marm kilpatrick

A. Marm Kilpatrick - Assistant Professor

  • B.S., UCLA
  • M.S., MIT
  • Ph.D., University of Wisconsin, Madison

Kilpatrick Lab Website

Ecology of Infectious Diseases & Population Biology

My research unites theory and empirical work to address basic and applied questions on the ecology of infectious diseases as well as population biology, evolution, climate, behavior, genetics, and conservation, and I would be excited to develop collaborations and advise graduate students in any of these areas. A key aim is to understand the underlying drivers of pathogen transmission and the impacts on host populations. My general research philosophy is to begin each project by developing a model of the system to generate hypotheses and then test these hypotheses by gathering empirical data. My current research can be divided into three general areas:

  • Local determinants of pathogen transmission,
  • The impact of disease on animal populations, and
  • The spread of pathogens to new regions.

Much of my current work in disease ecology is focused on West Nile virus, a mosquito-transmitted pathogen that currently causes thousands of human cases each year, as well as affecting millions of animals. However, I also work on several other pathogen systems including chytridiomycosis, Lyme disease, Brucellosis, and avian influenza.

Earth & Marine Sciences A308
University of California
Santa Cruz, CA 95064
Phone: 831.459.5070
831.459.4022
Fax: 831.459.5353
mkilpatr@ucsc.edu

Selected Publications

(all of my publications can be downloaded from here)

Kilpatrick, A.M., C.J. Briggs, P. Daszak. The ecology and impact of chytridiomycosis, an emerging disease of amphibians (In press at Trends in Ecology and Evolution)

Kilpatrick, A.M., A.P. Dupuis, G.J.J. Chang, L.D. Kramer. DNA vaccination of American robins (Turdus migratorius) against West Nile virus (In Press at Vector-Borne Zoonotic Disease)

Kilpatrick, A.M., C.M. Gillin, P. Daszak. 2009. Wildlife-livestock conflict: the risk of pathogen transmission from bison to cattle outside Yellowstone National Park Journal of Applied Ecology 46(2) 476-485

Kilpatrick, A.M., Meola, M.A., Moudy, R.M., Kramer, L.D. 2008. Temperature, viral genetics, and the transmission of West Nile virus by Culex pipiens mosquitoes. PLoS Pathogens 4(6) e1000092

Gomez, A., A.M. Kilpatrick, L.D. Kramer, A.P. Dupuis, M.J. Jones, S.J. Goetz, P.P. Marra, P.Daszak, A.A.Aguirre. 2008. Land use and West Nile virus seroprevalence in wild mammals. Emerging Infectious Diseases 14(6): 962-5

Kilpatrck, A.M., LaDeau, S.L., Marra, P.P. 2007 The ecology and impact of West Nile virus in the Western Hemisphere. Auk 124(4):1121-1136

Kilpatrick, A.M., L.D. Kramer, M.J. Jones, P.P. Marra, P. Daszak, D.M. Fonseca. 2007. Genetic influences on mosquito feeding behavior and the emergence of zoonotic pathogens Am J Tropical Medicine & Hygiene 77(4) 667-671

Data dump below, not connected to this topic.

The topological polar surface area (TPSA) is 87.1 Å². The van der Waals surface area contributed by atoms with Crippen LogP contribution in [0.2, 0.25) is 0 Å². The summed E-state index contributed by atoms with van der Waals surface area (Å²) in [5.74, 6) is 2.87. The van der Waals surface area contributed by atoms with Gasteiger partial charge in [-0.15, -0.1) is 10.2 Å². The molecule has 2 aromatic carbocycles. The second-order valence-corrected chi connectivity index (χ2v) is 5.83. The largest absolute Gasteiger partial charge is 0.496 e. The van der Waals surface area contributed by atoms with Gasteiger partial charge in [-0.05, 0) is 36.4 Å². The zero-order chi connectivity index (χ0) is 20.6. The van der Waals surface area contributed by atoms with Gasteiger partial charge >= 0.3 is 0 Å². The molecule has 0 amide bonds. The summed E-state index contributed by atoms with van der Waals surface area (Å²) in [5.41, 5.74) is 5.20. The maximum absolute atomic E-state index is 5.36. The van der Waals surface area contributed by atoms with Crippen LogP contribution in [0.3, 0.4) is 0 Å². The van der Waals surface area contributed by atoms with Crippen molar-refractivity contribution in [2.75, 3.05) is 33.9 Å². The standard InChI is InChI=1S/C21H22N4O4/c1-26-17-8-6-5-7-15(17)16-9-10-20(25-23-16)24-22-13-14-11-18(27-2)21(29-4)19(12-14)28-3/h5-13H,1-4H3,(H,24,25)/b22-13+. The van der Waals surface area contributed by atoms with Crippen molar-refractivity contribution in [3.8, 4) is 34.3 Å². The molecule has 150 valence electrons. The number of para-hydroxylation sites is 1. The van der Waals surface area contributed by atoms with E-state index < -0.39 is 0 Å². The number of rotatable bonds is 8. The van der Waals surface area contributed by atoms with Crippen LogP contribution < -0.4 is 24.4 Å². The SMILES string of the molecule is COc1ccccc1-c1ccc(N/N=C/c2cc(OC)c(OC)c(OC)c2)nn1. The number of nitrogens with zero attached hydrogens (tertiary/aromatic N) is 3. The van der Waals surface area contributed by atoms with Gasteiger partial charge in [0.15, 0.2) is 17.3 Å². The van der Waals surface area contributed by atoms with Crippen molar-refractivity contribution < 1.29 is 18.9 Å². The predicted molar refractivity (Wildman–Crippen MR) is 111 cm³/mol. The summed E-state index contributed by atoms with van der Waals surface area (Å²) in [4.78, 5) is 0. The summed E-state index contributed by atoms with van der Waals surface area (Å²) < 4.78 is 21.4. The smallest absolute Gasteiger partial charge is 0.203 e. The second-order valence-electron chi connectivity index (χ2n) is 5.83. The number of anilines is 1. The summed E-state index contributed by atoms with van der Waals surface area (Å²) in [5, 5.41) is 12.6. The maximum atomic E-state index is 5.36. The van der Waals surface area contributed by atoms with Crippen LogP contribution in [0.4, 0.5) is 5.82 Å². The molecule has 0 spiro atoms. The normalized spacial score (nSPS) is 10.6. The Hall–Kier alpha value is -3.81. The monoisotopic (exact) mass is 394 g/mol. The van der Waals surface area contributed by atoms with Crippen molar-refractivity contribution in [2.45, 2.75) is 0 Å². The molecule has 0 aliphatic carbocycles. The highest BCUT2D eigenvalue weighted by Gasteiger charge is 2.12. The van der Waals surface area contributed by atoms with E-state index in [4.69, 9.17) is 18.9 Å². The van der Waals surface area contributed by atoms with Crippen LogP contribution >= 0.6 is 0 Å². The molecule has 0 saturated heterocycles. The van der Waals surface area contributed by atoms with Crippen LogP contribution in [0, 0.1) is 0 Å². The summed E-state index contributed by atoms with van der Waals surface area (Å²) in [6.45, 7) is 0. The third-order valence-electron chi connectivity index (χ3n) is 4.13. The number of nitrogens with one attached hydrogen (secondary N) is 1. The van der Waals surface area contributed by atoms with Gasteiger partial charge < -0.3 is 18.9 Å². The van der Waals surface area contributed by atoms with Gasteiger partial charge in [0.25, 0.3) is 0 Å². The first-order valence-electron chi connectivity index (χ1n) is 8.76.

LaDeau, S.L., A.M. Kilpatrick, P.P. Marra. 2007. West Nile virus emergence and large-scale declines of North American bird populations. Nature (447) 710-713

Kilpatrick, A.M., A.A. Chmura, D.W. Gibbons, R.C. Fleischer, P.P. Marra, P. Daszak. 2006. Predicting the global spread of H5N1 avian influenza. Proceedings of the National Academy of Sciences USA 103 (51) 19368-19373

Kilpatrick, A.M., P. Daszak, M.J. Jones, P.P. Marra, L.D. Kramer. 2006. Host heterogeneity dominates West Nile virus transmission. Proceedings of the Royal Society B: Biological Sciences 273 (1599) 2327-2333

Kilpatrick, A.M., L.D. Kramer, M.J. Jones, P.P. Marra, P. Daszak. 2006. West Nile virus epidemics in North America are driven by shifts in mosquito feeding behavior PLoS Biology 4(4) 606-610

Kilpatrick, A.M., P. Daszak, S.J. Goodman, H. Rogg, L.D. Kramer, V. Cedeno, A.A. Cunningham. 2006. Predicting pathogen introduction: West Nile virus spread to Galapagos. Conservation Biology 20 (4): 1224-1231

Kilpatrick, A.M., D. LaPointe, C.T. Atkinson, B.L. Woodworth, J.K. Lease, M.E. Reiter, K. Gross. 2006. Effects of chronic avian malaria (Plasmodium relictum) infection on the reproductive success of Hawaii Amakihi (Hemignathus virens). Auk 123 (3): 764-774

Kilpatrick, A.M. 2006. Facilitating the evolution of resistance to avian malaria (Plasmodium relictum) in Hawaiian birds. Biological Conservation 128(4) 475-485

Kilpatrick, A.M., W.A. Mitchell, W.P. Porter, D. Currie. 2006. Testing a mechanistic hypothesis for the latitudinal gradient in mammalian species diversity. Evolutionary Ecology Research 8(2) 333-344

Daszak, P., D.E. Scott, A.M. Kilpatrick, C. Faggioni, J.W. Gibbons, D. Porter. 2005. Amphibian population declines at the Savannah River Site are linked to climate, not chytridiomycosis. Ecology 86(12) 3232-7

Kilpatrick, A.M., L.D. Kramer, S. Campbell, E.O. Alleyne, A.P. Dobson, P. Daszak. 2005. West Nile Virus Risk Assessment and the Bridge Vector Paradigm. Emerging Infectious Diseases 11(3) 425-9

Kilpatrick, A.M., Y. Gluzberg, J. Burgett, and P. Daszak. 2004. A quantitative risk assessment of the pathways by which West Nile virus could reach Hawaii. Ecohealth 1(2) 205-209

Marra, P.P., S. Griffing, C.L. Caffrey, A.M. Kilpatrick, R.G. McLean, C. Brand, E. Saito, A.P. Dupuis, L.D. Kramer, R. Novak. 2004. West Nile Virus and Wildlife. Bioscience 54(5) 393-402

Kilpatrick, A.M., A.R. Ives. 2003. Species interactions can explain Taylor's power law for ecological time series. Nature 422: 65-68

Kilpatrick, A.M. 2003. The impact of thermoregulatory costs on foraging behaviour: a test with American Crows (Corvus brachyrhynchos) and eastern grey squirrels (Sciurus carolinensis). Evolutionary Ecology Research 5: 781-786

Kilpatrick, A.M. 2002. Variation in growth of Brown-headed cowbird (Molothrus ater) nestlings and energetic impacts on their host parents. Canadian Journal of Zoology 80: 145-153